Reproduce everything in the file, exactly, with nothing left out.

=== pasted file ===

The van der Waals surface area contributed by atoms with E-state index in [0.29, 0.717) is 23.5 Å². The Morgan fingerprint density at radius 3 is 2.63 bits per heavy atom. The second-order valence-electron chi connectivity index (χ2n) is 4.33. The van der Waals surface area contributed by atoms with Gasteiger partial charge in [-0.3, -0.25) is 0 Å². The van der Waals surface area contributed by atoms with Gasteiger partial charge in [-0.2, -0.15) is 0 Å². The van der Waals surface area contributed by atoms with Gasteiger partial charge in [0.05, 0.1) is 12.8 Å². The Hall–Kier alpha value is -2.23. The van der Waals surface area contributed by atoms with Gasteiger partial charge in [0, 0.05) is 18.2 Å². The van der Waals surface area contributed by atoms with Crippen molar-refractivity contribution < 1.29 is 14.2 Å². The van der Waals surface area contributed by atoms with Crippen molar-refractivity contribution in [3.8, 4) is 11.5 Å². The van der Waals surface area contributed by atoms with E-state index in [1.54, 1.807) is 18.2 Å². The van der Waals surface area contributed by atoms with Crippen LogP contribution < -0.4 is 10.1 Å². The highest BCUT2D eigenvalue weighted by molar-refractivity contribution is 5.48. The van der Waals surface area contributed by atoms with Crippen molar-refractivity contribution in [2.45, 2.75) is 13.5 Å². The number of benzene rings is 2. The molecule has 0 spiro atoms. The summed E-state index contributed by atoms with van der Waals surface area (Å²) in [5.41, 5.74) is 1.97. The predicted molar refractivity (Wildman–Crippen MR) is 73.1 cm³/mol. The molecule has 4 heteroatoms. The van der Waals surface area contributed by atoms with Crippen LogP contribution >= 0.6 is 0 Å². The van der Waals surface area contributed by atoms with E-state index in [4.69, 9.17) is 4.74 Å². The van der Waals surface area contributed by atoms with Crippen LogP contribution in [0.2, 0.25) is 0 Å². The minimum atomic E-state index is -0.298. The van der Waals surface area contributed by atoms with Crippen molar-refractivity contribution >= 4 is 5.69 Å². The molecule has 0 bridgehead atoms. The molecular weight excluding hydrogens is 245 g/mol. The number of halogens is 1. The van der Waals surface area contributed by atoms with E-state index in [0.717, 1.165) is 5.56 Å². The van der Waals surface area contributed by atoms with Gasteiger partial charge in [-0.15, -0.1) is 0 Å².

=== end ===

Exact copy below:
The van der Waals surface area contributed by atoms with E-state index in [0.29, 0.717) is 23.5 Å². The Morgan fingerprint density at radius 3 is 2.63 bits per heavy atom. The second-order valence-electron chi connectivity index (χ2n) is 4.33. The van der Waals surface area contributed by atoms with Gasteiger partial charge in [-0.3, -0.25) is 0 Å². The van der Waals surface area contributed by atoms with Gasteiger partial charge in [-0.2, -0.15) is 0 Å². The van der Waals surface area contributed by atoms with Gasteiger partial charge in [0.05, 0.1) is 12.8 Å². The Hall–Kier alpha value is -2.23. The van der Waals surface area contributed by atoms with Gasteiger partial charge in [0, 0.05) is 18.2 Å². The van der Waals surface area contributed by atoms with Crippen molar-refractivity contribution < 1.29 is 14.2 Å². The van der Waals surface area contributed by atoms with Crippen molar-refractivity contribution in [3.8, 4) is 11.5 Å². The van der Waals surface area contributed by atoms with E-state index in [1.54, 1.807) is 18.2 Å². The van der Waals surface area contributed by atoms with Crippen LogP contribution < -0.4 is 10.1 Å². The highest BCUT2D eigenvalue weighted by molar-refractivity contribution is 5.48. The van der Waals surface area contributed by atoms with Crippen molar-refractivity contribution in [2.45, 2.75) is 13.5 Å². The number of benzene rings is 2. The molecule has 0 spiro atoms. The summed E-state index contributed by atoms with van der Waals surface area (Å²) in [5.41, 5.74) is 1.97. The predicted molar refractivity (Wildman–Crippen MR) is 73.1 cm³/mol. The molecule has 4 heteroatoms. The van der Waals surface area contributed by atoms with Crippen LogP contribution >= 0.6 is 0 Å². The van der Waals surface area contributed by atoms with E-state index in [4.69, 9.17) is 4.74 Å². The van der Waals surface area contributed by atoms with Crippen LogP contribution in [0.2, 0.25) is 0 Å². The minimum atomic E-state index is -0.298. The van der Waals surface area contributed by atoms with Crippen molar-refractivity contribution >= 4 is 5.69 Å². The molecule has 0 bridgehead atoms. The molecular weight excluding hydrogens is 245 g/mol. The number of halogens is 1. The van der Waals surface area contributed by atoms with E-state index in [0.717, 1.165) is 5.56 Å². The van der Waals surface area contributed by atoms with Gasteiger partial charge in [-0.15, -0.1) is 0 Å².